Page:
Disrupting The MBA Loan Market

VALIDATING A SOCIAL THESIS

Alums who contributed the cash were given a 5% annual return on their money and could invest through a 401(k) or an Individual Retirement Account. Lenders had access to an online roster of borrowers. Each group could put their Facebook or LinkedIn profiles in the system, and lenders could see in real time whether borrowers were making their payments on time.

“It validated our social thesis,” says Cagney. “People wanted to know who was on the other side of the table.” Cagney says that when students called alums from a directory of more than 17,000 it was like cold calling people out of a phone book. But when students began borrowing from alums to help finance their education an instant connection was made.

“We created lenders who are engaged with their borrowers,” says Cagney. “It helps that MBAs tend to have strong, passionate alumni communities.” Some lenders became mentors to students, helping them manage their debt and land jobs after graduation. Students took on greater responsibility for their debt, knowing that if they default, they would be doing so in their own alumni network. “People don’t want to default in their own community,” adds Cagney.

SOFI LOANS NOW AVAILABLE TO STUDENTS AT MORE THAN 30 TOP BUSINESS SCHOOLS

With the pilot a success, SoFi began writing loans to MBA students at Harvard, MIT, Kellogg, and Wharton in May. Currently, graduates from at least 27 major MBA programs, ranging from Babson College and Boston College to Wake Forest University and Yale University, can refinance their existing loans at SoFi’s better rates. MBA grads who have refinanced with SoFi loans have saved an average $9,600 of the cost of their debt.

SoFi’s offices, in the headquarters building of the Presidio, a former Army post on the edge of San Francisco, are bursting at the seams. Young professionals, sitting side by side at long conference tables, are hunched over computer screens everywhere. SoFi has about 50 employees but is in aggressive hiring mode and looking for more space.

WHY B-SCHOOLS ARE NOT HELPING SOFI CONNECT WITH ALUMS

Cagney, who rides his bike to and from work, has been able to rapidly expand the business despite having little to no help from business schools. Even during the Stanford pilot, for example, he had to match alumni with students using LinkedIn and his own network of contacts. As Cagney puts it, “The first challenge is that the development office can consider this cannibalization of their efforts,” says Cagney. “But it’s really an investment on the part of alumni and not a donation. A lot of alums participate through IRAs so we have a very different value proposition.

“The second challenge is that the financial aid office is wary of things that are beyond their control. A few years ago, some schools got in trouble for pushing bad private loans on students so they are not allowed to promote a particular vendor. It’s always perceived to be safer to push federal loans. The feedback from Standard was that they see one of these every year and they all fade away. I guess we’re the one that hasn’t faded away,” says Cagney.

LOANS TO INTERNATIONAL STUDENTS A POSSIBILITY IN THE FUTURE

So far, the loans are being made to domestic students and those on H1B visas. Cagney hopes to introduce a loan product for international MBA students who often have greater difficulty borrowing money, particularly without a co-signer. One idea he has is to match MBA alumni from a couple of different countries, such as China and India, with MBA students from those nations. “We would love to do an international product, but we haven’t gotten any takers yet from the schools,” he says.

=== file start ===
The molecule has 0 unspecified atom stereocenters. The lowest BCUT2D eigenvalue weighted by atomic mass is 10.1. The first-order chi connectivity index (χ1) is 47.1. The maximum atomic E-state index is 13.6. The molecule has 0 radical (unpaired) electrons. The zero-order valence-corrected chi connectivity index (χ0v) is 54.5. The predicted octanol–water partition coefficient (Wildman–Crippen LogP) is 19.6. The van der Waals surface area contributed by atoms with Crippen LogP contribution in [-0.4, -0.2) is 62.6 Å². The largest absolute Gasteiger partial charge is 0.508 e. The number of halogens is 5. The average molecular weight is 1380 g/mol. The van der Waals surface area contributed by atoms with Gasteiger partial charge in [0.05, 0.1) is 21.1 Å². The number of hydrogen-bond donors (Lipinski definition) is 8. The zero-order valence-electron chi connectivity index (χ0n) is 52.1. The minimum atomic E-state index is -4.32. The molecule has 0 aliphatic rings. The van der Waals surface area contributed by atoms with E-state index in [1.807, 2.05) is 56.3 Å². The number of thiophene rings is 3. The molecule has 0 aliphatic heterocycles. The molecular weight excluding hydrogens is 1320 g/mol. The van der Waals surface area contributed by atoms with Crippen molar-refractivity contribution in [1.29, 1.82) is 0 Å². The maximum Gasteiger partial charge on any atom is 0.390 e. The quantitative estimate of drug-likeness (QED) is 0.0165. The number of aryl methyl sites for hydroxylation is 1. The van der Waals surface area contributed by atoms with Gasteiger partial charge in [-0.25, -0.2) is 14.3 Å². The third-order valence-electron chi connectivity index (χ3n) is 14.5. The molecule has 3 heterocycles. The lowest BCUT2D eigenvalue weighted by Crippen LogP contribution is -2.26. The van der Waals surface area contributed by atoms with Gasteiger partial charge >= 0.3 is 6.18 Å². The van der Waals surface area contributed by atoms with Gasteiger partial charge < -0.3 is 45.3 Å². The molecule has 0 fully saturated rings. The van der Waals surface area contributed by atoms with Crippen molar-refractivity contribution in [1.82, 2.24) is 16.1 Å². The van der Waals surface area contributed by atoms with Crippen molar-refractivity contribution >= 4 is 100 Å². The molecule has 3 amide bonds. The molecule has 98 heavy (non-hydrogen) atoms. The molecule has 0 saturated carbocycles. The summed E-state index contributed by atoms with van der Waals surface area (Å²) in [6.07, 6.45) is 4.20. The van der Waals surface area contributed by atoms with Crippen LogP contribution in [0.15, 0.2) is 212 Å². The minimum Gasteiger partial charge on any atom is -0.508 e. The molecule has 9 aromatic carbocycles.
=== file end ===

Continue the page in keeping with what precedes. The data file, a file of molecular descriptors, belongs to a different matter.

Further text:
Cagney says he will soon roll out an entrepreneurial loan program for MBA students who don’t want to opt to take the startup route at graduation. The company would waive the current requirement to prove income and cash flow, give borrowers a 12-month deferral before the monthly payments kick in, and introduce borrowers with alumni who would be interested in investing in startups.

A FORTHCOMING FACEBOOK APP WILL HELP STUDENTS MAKE MORE INFORMED DECISIONS

SoFi also is building a Facebook application that would inform students which professions are most likely to allow them to service the debt they take on during college. To Cagney, the biggest problem with student debt is financial illiteracy. Most students have no idea what kind of income they will need to service their student debt.  “It’s not only egregious,” says Cagney. “It’s criminal for schools to put some kids in deep debt and allow them to study a subject, like psychology, when that degree may make them less employable.”

Tapping investors to fund an aggressive growth plan, Cagney expects to arrange loans of $500 million this year and to spread the program to a larger number of business schools. This month So Fi expanded to 45 schools and is now making new loans to cover costs for the 2012-13 academic school year for undergraduate students and graduate business school students.

Asked how big SoFi can get, Cagney says he believes the firm could eventually capture $15 billion of the original student loan market and another $60 billion to $90 billion in student loan refinancing.

DON’T MISS: GRADUATING WITH AN MBA AND TONS OF DEBT or MBA DEBT: THE BURDEN GROWS HEAVIER AND GETS SCARIER

About the Author...

John A. Byrne

John A. Byrne is the founder and editor-in-chief of C-Change Media, publishers of Poets&Quants and four other higher education websites. He has authored or co-authored more than ten books, including two New York Times bestsellers. John is the former executive editor of Businessweek, editor-in-chief of Businessweek. com, editor-in-chief of Fast Company, and the creator of the first regularly published rankings of business schools. As the co-founder of CentreCourt MBA Festivals, he hopes to meet you at the next MBA event in-person or online.